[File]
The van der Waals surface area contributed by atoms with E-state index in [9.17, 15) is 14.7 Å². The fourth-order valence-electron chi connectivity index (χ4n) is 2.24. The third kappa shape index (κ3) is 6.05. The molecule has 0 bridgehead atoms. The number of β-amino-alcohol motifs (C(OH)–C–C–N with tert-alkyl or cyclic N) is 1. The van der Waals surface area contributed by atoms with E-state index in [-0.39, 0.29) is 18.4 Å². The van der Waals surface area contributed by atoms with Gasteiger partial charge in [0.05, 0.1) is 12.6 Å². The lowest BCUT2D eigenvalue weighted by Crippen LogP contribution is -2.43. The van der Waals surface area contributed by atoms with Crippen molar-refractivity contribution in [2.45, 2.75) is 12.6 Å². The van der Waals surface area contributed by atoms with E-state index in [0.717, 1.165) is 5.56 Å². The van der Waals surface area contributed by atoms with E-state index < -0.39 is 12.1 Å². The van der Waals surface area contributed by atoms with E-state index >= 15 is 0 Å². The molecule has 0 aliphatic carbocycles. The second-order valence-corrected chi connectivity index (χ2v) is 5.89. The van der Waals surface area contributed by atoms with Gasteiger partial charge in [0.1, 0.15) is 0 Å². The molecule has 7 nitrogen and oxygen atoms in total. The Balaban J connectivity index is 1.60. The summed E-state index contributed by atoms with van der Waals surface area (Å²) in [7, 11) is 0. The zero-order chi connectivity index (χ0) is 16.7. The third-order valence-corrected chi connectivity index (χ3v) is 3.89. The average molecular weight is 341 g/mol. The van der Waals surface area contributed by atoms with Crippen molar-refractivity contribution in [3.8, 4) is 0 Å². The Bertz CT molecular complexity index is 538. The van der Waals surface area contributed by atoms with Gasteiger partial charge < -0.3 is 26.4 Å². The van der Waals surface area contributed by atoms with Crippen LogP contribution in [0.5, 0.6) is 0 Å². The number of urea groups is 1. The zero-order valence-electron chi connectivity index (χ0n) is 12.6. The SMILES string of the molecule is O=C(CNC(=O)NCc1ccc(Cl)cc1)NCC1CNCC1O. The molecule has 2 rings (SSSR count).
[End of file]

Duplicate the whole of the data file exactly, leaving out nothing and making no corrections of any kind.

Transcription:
The van der Waals surface area contributed by atoms with E-state index in [9.17, 15) is 14.7 Å². The fourth-order valence-electron chi connectivity index (χ4n) is 2.24. The third kappa shape index (κ3) is 6.05. The molecule has 0 bridgehead atoms. The number of β-amino-alcohol motifs (C(OH)–C–C–N with tert-alkyl or cyclic N) is 1. The van der Waals surface area contributed by atoms with E-state index in [-0.39, 0.29) is 18.4 Å². The van der Waals surface area contributed by atoms with Gasteiger partial charge in [0.05, 0.1) is 12.6 Å². The lowest BCUT2D eigenvalue weighted by Crippen LogP contribution is -2.43. The van der Waals surface area contributed by atoms with Crippen molar-refractivity contribution in [2.45, 2.75) is 12.6 Å². The van der Waals surface area contributed by atoms with E-state index in [0.717, 1.165) is 5.56 Å². The van der Waals surface area contributed by atoms with E-state index < -0.39 is 12.1 Å². The van der Waals surface area contributed by atoms with E-state index >= 15 is 0 Å². The molecule has 0 aliphatic carbocycles. The second-order valence-corrected chi connectivity index (χ2v) is 5.89. The van der Waals surface area contributed by atoms with Gasteiger partial charge in [0.1, 0.15) is 0 Å². The molecule has 7 nitrogen and oxygen atoms in total. The Balaban J connectivity index is 1.60. The summed E-state index contributed by atoms with van der Waals surface area (Å²) in [7, 11) is 0. The zero-order chi connectivity index (χ0) is 16.7. The third-order valence-corrected chi connectivity index (χ3v) is 3.89. The average molecular weight is 341 g/mol. The van der Waals surface area contributed by atoms with Crippen molar-refractivity contribution in [3.8, 4) is 0 Å². The Bertz CT molecular complexity index is 538. The van der Waals surface area contributed by atoms with Gasteiger partial charge < -0.3 is 26.4 Å². The van der Waals surface area contributed by atoms with Crippen LogP contribution in [0.5, 0.6) is 0 Å². The number of urea groups is 1. The zero-order valence-electron chi connectivity index (χ0n) is 12.6. The SMILES string of the molecule is O=C(CNC(=O)NCc1ccc(Cl)cc1)NCC1CNCC1O. The molecule has 2 rings (SSSR count).